The LePage administration wants less expensive sources of electricity, and the Governor has repeatedly talked about getting cheap hydropower from Quebec or Labrador. The other New England states have also started looking north because several big power plants in Massachusetts and Connecticut will be shutting down. Massachusetts, Connecticut, and Rhode Island recently issued out a joint request for proposals (RFP), to explore the possibility of new, renewable electricity. Patrick Woodcock, director of the Governor's energy office, says the interest in southern New England could have a major impact on what happens in Maine.Link to Full Article
 
European firm pitches huge wind farm off Martha’s Vineyard
 
A major European energy company is proposing what could be North America’s largest offshore wind farm 15 miles south of Martha’s Vineyard, outlining its plans less than a year after the proposed Cape Wind project in Nantucket Sound suffered a stunning financial setback.
 
Denmark-based DONG Energy A/S, the world’s largest developer of offshore wind farms, Monday said it would build up to 100 giant wind turbines, generating as much as 1,000 megawatts of electricity — more than double the output Cape Wind had proposed for its site off Cape Cod. The Danish company recently acquired one of the leases for a stretch of ocean that the US government has designated for wind farms. It has dubbed the local operation Bay State Wind.
 
 
Tidal power firm awarded $2.25 million federal grant
 
PORTLAND, Maine — Ocean Renewable Power Co. has won a $2.25 million federal grant to build a deployment, anchor and retrieval system for its tidal and river power generation turbines.
The U.S. Department of Energy funding will allow the company to develop ways to lower the costs of deploying, retrieving and anchoring its tidal and river power turbines, making them more commercially competitive, according to a news release issued Tuesday by U.S. Rep. Chellie Pingree.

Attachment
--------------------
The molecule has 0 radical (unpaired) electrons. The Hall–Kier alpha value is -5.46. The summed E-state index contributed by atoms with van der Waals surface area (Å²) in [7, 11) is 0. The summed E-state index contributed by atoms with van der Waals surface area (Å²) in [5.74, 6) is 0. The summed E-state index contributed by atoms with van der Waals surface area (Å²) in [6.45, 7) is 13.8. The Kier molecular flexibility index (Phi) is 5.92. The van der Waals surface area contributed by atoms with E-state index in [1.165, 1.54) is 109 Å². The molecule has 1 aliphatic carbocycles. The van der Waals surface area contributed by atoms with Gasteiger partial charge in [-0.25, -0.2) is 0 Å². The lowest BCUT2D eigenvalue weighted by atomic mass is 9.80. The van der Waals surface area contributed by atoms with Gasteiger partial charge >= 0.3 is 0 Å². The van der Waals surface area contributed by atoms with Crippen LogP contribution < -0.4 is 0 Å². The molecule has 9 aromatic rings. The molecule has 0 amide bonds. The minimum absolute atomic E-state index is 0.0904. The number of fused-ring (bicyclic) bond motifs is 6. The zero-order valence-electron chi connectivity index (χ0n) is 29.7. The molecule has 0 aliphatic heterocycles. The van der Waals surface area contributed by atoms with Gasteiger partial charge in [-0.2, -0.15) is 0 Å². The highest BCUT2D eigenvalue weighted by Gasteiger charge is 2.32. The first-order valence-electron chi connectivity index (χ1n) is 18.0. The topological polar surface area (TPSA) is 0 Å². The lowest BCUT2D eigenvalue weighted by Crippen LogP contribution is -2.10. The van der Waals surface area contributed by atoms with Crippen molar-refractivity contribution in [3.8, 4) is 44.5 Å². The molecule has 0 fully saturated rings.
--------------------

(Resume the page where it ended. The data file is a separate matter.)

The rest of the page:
Ocean Renewable President and CEO Chris Sauer called the grant award a “big deal,” saying the work to be done with the grant will represent an important advancement in alternative power technology.
 
 
The yeas and nays: How Maine’s congressional representatives voted this week
 
ENERGY BILL: The House has passed the North American Energy Security and Infrastructure Act, sponsored by Rep. Fred Upton, R-Michigan. The bill would speed the permitting process for proposed natural gas pipelines and other energy infrastructure projects, repeal the ban on exports of crude oil, and require the Energy Department to study potential changes to the Strategic Petroleum Reserve program.
Upton said improving the permitting process would make it easier to expand the nation’s energy infrastructure to adapt to changing supply and consumption, without sacrificing environmental and safety concerns.
A bill opponent, Rep. Frank Pallone Jr., D-New Jersey, said it “favors an energy policy that is dominated by fossil fuels and unnecessary energy use, “failing to recognize the danger of climate change and promote the growth of renewable energy.”